Monday, April 24, 2017

Will the FBI Spy on the Ron Paul Institute for Peace and Prosperity? It Wouldn’t Surprise Me - By Michael S. Rozeff

Carter Page is an FBI target of investigation, and he shouldn’t be. He has been under surveillance for years, and he shouldn’t be. The FBI’s reasons are his associations with Russians, built through business and financial matters, and his views on U.S. foreign policy toward Russia that are critical of U.S. foreign policy.
On grounds like these, the FBI could build a case for spying on a large number of people looking to do business with Russians.  The FBI could also spy on many, many people in the pro-liberty and anti-empire camp who are critical of U.S. foreign policy: Justin Raimondo, Lew Rockwell, Daniel McAdams and Ron Paul, to name a few of the more prominent.
Here are the incontrovertible facts about Carter Page, as best as I can assemble them. My statements are all based on evidence available to anyone who will do the research. The source articles are hereherehereherehere and here. They will support the conclusion that the FBI is operating way out of bounds, along police state lines in which the Bill of Rights is seriously violated.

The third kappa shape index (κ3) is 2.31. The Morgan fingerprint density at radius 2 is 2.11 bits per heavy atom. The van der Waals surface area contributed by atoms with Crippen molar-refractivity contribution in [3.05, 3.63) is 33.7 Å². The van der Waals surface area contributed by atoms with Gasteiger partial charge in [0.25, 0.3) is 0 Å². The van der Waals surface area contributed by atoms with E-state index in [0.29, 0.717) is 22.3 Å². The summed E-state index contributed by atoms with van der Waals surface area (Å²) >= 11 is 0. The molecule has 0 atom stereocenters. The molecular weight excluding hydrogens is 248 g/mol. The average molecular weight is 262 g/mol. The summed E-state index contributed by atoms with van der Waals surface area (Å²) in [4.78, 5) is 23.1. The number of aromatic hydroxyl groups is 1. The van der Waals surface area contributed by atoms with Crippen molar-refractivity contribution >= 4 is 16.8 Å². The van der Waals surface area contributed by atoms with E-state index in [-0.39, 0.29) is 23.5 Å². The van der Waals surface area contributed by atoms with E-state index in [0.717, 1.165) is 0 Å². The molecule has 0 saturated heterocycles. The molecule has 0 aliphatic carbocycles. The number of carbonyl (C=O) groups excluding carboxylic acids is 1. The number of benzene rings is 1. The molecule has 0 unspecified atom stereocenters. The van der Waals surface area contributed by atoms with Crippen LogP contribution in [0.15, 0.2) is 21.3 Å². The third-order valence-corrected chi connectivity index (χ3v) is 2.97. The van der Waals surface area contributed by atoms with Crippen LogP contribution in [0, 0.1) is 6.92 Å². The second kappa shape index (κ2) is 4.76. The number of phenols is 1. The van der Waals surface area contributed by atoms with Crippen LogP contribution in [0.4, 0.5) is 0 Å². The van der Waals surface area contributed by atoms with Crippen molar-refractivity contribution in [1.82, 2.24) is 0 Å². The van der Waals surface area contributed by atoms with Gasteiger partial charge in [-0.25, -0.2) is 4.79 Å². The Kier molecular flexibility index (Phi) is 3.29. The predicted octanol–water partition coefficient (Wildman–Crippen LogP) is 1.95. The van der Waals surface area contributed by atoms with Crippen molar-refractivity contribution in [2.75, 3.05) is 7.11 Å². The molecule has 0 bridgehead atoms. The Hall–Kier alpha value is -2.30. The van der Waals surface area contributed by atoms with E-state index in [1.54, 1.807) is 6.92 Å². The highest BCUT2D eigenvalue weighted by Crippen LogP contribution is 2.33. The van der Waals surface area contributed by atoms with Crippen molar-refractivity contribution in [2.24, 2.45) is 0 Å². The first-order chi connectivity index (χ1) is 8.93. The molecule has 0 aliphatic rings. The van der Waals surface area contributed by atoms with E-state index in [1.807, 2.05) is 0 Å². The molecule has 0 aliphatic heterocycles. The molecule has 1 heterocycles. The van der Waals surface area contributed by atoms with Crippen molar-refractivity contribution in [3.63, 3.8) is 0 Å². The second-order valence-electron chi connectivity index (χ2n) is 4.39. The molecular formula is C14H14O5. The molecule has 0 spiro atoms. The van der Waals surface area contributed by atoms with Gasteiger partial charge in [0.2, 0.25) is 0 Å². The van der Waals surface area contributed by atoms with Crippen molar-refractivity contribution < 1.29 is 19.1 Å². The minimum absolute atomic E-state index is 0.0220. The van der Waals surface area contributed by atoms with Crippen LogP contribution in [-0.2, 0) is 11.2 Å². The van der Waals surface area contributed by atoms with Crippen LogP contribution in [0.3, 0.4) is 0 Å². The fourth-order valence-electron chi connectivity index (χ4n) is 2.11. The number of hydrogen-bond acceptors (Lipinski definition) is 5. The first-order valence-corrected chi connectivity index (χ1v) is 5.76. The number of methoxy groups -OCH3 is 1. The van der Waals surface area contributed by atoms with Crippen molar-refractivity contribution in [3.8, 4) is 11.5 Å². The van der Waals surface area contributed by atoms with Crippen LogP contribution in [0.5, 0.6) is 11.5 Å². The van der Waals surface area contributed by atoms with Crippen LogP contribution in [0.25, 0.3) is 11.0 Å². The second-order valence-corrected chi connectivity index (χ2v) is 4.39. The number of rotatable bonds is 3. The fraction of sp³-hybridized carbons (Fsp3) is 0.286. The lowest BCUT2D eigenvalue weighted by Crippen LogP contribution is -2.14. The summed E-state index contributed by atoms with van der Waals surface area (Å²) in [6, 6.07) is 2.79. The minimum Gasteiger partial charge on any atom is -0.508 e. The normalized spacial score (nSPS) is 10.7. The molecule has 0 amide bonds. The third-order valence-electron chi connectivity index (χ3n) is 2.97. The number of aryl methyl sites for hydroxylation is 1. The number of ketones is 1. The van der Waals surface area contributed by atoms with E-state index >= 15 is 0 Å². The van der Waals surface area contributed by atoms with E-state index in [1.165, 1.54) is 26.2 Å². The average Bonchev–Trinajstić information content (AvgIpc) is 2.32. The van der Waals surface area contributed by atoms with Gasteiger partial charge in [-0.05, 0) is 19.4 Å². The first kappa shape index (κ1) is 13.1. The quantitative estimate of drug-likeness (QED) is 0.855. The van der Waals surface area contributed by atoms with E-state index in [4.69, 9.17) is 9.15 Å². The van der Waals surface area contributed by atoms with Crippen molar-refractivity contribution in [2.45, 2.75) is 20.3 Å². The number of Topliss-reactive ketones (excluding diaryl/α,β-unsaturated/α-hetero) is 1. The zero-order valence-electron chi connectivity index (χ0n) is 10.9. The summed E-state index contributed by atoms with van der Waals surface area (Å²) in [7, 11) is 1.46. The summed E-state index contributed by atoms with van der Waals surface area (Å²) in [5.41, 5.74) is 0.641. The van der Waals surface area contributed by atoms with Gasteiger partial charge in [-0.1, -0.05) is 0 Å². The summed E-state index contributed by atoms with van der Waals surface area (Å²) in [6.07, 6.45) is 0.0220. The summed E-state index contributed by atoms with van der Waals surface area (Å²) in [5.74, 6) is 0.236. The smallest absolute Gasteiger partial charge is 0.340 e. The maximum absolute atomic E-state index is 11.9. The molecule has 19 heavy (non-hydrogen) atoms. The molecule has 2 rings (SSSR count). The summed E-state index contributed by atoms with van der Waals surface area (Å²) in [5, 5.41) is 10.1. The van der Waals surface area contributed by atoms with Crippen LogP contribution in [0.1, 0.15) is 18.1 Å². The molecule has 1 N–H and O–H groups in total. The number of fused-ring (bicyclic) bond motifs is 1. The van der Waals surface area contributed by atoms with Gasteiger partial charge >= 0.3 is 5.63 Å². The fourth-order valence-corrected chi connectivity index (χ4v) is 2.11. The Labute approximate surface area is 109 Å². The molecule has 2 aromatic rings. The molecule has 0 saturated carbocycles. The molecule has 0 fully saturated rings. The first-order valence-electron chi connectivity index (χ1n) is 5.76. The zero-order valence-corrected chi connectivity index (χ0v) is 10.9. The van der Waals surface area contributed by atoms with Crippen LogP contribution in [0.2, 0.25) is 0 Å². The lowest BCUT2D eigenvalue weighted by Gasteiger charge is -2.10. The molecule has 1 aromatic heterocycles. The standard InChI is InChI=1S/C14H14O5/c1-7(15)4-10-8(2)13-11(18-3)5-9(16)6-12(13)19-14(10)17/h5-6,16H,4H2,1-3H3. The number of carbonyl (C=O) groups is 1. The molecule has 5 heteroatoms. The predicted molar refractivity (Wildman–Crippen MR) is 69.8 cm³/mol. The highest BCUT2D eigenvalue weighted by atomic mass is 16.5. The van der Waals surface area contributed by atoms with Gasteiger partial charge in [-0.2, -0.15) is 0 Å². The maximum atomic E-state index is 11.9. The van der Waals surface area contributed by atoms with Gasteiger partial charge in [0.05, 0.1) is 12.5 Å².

Carter Page is not a spy for the Russians. He never has been a spy for the Russians. Carter Page is not a dupe in the hands of Russian agents and never has been. The Russians didn’t infiltrate the Trump campaign through Carter Page or anyone else.
Page didn’t advise Trump on foreign policy. He didn’t attend national security meetings. Trump had never met Page when, under pressure from the media, he released a list of national security advisers that included the name of Carter Page. Page was strictly a junior figure for a brief period, splitting the campaign before the election.
Carter Page is a businessman and financier, an investment banker, who has specialized in Russian investments for years. That’s his career. He worked at a Merrill Lynch office in Moscow in 2004. He developed relationships with Gazprom executives before returning to New York in 2007.
Speaking from experience, he takes issue with the “conventional wisdom that these are all crooks and bad guys.”